In a wide-ranging interview in the Irish News, former Taoiseach and Fine Gael leader John Bruton talks to Fr Chris Hayden about the Church-State relationship in Ireland, politics and conscience, constitutional nationalism and violence, and the liberalisation of abortion
:: Fr Chris Hayden: To start with the relationship between Church and State here in Ireland: it’s often said that we’re growing up as a nation, but I sometimes think we’re moving from an infantile deference to the Church, to an adolescent rebellion against it. Is the relationship actually maturing?
:: John Bruton: There will never be a fixed relationship between Church and State. If you take a long, historical perspective, for the earliest centuries the Church was persecuted, then Christianity became the established religion in the Roman Empire.
In the Middle Ages, the Church was the only body that could do some of the things that are requirements of civilised life.
The monasteries were the nearest thing to a system of social welfare, and they were Church-run.
The state made war, and that was about all it did. This was the case right up until the Reformation.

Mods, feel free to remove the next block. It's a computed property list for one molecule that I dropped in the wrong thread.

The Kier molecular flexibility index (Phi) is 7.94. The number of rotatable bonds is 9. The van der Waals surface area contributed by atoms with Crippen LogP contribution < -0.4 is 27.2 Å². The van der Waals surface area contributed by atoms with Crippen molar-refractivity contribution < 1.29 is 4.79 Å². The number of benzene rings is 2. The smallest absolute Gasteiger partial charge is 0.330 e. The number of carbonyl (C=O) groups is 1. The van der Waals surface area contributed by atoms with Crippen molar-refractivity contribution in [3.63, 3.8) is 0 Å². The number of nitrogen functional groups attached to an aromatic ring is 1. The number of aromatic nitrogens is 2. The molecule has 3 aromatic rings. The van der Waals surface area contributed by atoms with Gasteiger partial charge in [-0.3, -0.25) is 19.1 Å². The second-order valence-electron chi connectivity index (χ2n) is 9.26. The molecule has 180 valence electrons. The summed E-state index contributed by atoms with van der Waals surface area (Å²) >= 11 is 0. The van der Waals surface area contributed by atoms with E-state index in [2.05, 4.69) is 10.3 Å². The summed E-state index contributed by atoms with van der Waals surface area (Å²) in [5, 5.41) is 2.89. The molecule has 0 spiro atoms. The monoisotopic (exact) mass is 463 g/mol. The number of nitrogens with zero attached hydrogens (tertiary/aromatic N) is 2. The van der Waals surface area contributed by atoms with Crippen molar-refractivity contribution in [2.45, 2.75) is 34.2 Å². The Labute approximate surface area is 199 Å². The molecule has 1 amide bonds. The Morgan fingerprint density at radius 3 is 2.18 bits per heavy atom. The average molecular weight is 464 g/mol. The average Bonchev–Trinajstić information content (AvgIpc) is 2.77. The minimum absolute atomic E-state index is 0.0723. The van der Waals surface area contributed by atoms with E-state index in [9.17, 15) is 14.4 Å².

In Ireland, it’s fair to say that after the Act of Union, the Church was the only native-run institution in the country for a hundred years or more, at least until local authorities were set up in the 1890s.
It was the only native institution that provided both material and moral support in the wake of the famine.
The Church became very much identified with the Irish people and the Irish people identified very much with it, and perhaps in some ways that relationship became too close, so that when we gained our independence as a result of the struggles of the 1916-1923 period, the Church endeavoured to make the State almost an instrument of its work.
That was a mistake; it wasn’t wise in the longer term. In the short term, it achieved a lot of external compliance with Church teaching, but people didn’t internalise why they were doing things, in the way that the Church would have liked them to internalise, and in effect the Church became a vehicle for social conformism.